The Celtics and Lakers are set to play the 17th Game 7 in NBA Finals history. Here is a look, in reverse chronological order, at some of the most memorable of those grand finales -- many of which, not surprisingly, involve Boston. The first Finals Game 7 in 11 years ended with Tim Duncan and the Spurs winning their third title in seven years and denying the Pistons back-to-back championships. Playing at home, San Antonio overcame a nine-point third-quarter deficit behind Duncan (25 points, 11 rebounds) and Manu Ginobili (23 points).
2 of 8Manny Millan/SI
Critics described the physical, offensively deficient series as Uglyball (neither team scored more than 91 points in a game), but the result was a beautiful thing for the Rockets, who delivered the first major sports championship to Houston. Finals MVP Hakeem Olajuwon had 25 points, 10 rebounds and seven assists in Game 7, while Knicks guard John Starks famously shot 2-of-18 from the field and 0-of-11 from three-point range in Houston.
3 of 8Rick Stewart/Getty Images
Facing an upstart Detroit team in their third Game 7 of the playoffs, the Lakers defended their NBA championship with a victory in Los Angeles. Finals MVP James Worthy led the way with 36 points and 16 rebounds, while the Pistons were weakened by Isiah Thomas' lingering ankle injury.
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In the first Finals duel between Magic Johnson and Larry Bird (pictured earlier in the series), the Celtics survived the Lakers' late comeback to win the decisive game in Boston. Cedric Maxwell scored 24 points for Boston and Finals MVP Bird added 20 points and 12 rebounds.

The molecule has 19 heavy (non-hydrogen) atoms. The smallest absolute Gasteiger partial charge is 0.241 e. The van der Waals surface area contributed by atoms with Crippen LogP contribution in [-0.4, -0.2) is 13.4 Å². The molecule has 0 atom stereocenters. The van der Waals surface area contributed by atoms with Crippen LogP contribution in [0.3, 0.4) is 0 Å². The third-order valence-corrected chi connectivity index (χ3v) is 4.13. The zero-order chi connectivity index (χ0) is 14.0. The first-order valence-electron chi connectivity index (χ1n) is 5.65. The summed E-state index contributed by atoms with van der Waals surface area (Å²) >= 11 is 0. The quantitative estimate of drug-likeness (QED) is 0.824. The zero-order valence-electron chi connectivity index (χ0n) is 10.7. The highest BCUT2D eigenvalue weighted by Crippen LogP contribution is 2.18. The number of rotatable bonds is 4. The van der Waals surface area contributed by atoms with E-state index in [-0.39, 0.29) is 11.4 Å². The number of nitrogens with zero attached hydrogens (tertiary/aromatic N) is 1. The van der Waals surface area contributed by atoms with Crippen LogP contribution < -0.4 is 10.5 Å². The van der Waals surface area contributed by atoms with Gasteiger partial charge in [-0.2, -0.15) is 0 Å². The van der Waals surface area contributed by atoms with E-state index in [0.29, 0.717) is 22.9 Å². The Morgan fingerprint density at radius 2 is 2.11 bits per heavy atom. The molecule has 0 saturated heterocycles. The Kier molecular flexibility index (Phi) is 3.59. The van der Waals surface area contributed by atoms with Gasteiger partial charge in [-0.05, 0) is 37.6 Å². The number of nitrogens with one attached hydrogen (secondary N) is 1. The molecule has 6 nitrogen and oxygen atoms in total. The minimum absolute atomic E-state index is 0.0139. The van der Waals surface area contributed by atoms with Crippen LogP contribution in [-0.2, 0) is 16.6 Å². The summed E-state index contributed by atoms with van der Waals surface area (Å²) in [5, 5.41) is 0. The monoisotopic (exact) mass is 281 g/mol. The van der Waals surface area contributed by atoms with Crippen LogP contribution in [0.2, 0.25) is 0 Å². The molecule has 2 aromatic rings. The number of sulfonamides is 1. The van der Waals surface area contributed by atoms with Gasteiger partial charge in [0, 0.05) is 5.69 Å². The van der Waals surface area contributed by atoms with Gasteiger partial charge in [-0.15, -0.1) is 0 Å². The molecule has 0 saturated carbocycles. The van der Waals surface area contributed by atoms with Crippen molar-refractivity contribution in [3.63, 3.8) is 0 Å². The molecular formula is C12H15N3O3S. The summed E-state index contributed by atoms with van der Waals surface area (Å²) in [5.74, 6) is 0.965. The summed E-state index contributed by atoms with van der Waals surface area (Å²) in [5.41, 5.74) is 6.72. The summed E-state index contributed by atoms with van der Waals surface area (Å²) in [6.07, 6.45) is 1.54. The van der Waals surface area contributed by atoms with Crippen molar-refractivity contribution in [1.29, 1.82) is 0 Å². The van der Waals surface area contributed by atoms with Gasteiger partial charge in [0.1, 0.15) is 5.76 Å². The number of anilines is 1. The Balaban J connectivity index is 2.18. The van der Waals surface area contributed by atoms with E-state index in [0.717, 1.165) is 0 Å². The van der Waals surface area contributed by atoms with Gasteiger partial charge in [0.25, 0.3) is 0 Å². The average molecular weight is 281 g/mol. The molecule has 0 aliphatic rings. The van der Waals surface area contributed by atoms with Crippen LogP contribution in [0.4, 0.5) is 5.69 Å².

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After hobbling off the court early in Game 5 with a torn thigh muscle, Willis Reed (inset) made a surprising and triumphant return moments before tip-off for the deciding game in New York. Buoyed by his presence -- and his scoring the first two baskets of the game -- the Knicks won the title behind Walt Frazier's 36 points and 19 assists.
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The Celtics nearly squandered a 17-point fourth-quarter lead but, thanks in part to Don Nelson's famous last-minute shot (inset) near the free-throw line, held on to win in Los Angeles. Bill Russell, the NBA's greatest winner, retired as a player after collecting his 11th title.
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In the midst of winning eight consecutive championships, the Celtics escaped in overtime at Boston. The Lakers had an opportunity to win it in regulation, but Frank Selvy (inset) missed a mid-range shot in the closing seconds.
8 of 8Richard Meek/SI
A rookie center named Bill Russell finished with 19 points and 32 rebounds, and fellow rookie Tom Heinsohn had 37 points and 23 rebounds as the Celtics overcame a combined 5-for-40 shooting performance from Bob Cousy and Bill Sharman to prevail in double overtime in Boston. It was Boston's first NBA championship.
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